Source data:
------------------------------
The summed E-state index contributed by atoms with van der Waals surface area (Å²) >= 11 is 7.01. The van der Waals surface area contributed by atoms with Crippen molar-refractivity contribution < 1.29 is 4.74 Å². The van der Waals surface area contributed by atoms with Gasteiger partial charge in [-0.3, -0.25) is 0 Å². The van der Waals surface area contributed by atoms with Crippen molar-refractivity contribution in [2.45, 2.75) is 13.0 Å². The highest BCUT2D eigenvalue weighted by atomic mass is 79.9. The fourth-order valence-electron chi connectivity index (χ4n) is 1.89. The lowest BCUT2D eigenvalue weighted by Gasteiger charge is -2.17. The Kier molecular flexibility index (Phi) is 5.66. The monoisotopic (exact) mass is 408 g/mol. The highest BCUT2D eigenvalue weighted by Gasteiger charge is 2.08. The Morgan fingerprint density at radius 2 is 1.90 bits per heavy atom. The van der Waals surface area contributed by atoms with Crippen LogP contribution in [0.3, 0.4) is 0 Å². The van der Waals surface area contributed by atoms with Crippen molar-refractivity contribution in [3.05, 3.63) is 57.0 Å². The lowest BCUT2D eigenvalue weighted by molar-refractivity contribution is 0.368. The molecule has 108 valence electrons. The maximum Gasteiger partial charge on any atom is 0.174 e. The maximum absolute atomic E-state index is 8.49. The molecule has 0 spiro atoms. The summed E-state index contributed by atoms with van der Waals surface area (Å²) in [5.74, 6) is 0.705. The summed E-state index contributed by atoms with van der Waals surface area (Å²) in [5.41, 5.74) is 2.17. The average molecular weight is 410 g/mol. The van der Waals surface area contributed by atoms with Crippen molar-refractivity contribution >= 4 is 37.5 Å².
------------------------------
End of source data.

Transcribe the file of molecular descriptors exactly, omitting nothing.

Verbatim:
The summed E-state index contributed by atoms with van der Waals surface area (Å²) >= 11 is 7.01. The van der Waals surface area contributed by atoms with Crippen molar-refractivity contribution < 1.29 is 4.74 Å². The van der Waals surface area contributed by atoms with Gasteiger partial charge in [-0.3, -0.25) is 0 Å². The van der Waals surface area contributed by atoms with Crippen molar-refractivity contribution in [2.45, 2.75) is 13.0 Å². The highest BCUT2D eigenvalue weighted by atomic mass is 79.9. The fourth-order valence-electron chi connectivity index (χ4n) is 1.89. The lowest BCUT2D eigenvalue weighted by Gasteiger charge is -2.17. The Kier molecular flexibility index (Phi) is 5.66. The monoisotopic (exact) mass is 408 g/mol. The highest BCUT2D eigenvalue weighted by Gasteiger charge is 2.08. The Morgan fingerprint density at radius 2 is 1.90 bits per heavy atom. The van der Waals surface area contributed by atoms with Crippen LogP contribution in [0.3, 0.4) is 0 Å². The van der Waals surface area contributed by atoms with Crippen molar-refractivity contribution in [3.05, 3.63) is 57.0 Å². The lowest BCUT2D eigenvalue weighted by molar-refractivity contribution is 0.368. The molecule has 108 valence electrons. The maximum Gasteiger partial charge on any atom is 0.174 e. The maximum absolute atomic E-state index is 8.49. The molecule has 0 spiro atoms. The summed E-state index contributed by atoms with van der Waals surface area (Å²) in [5.74, 6) is 0.705. The summed E-state index contributed by atoms with van der Waals surface area (Å²) in [5.41, 5.74) is 2.17. The average molecular weight is 410 g/mol. The van der Waals surface area contributed by atoms with Crippen molar-refractivity contribution >= 4 is 37.5 Å².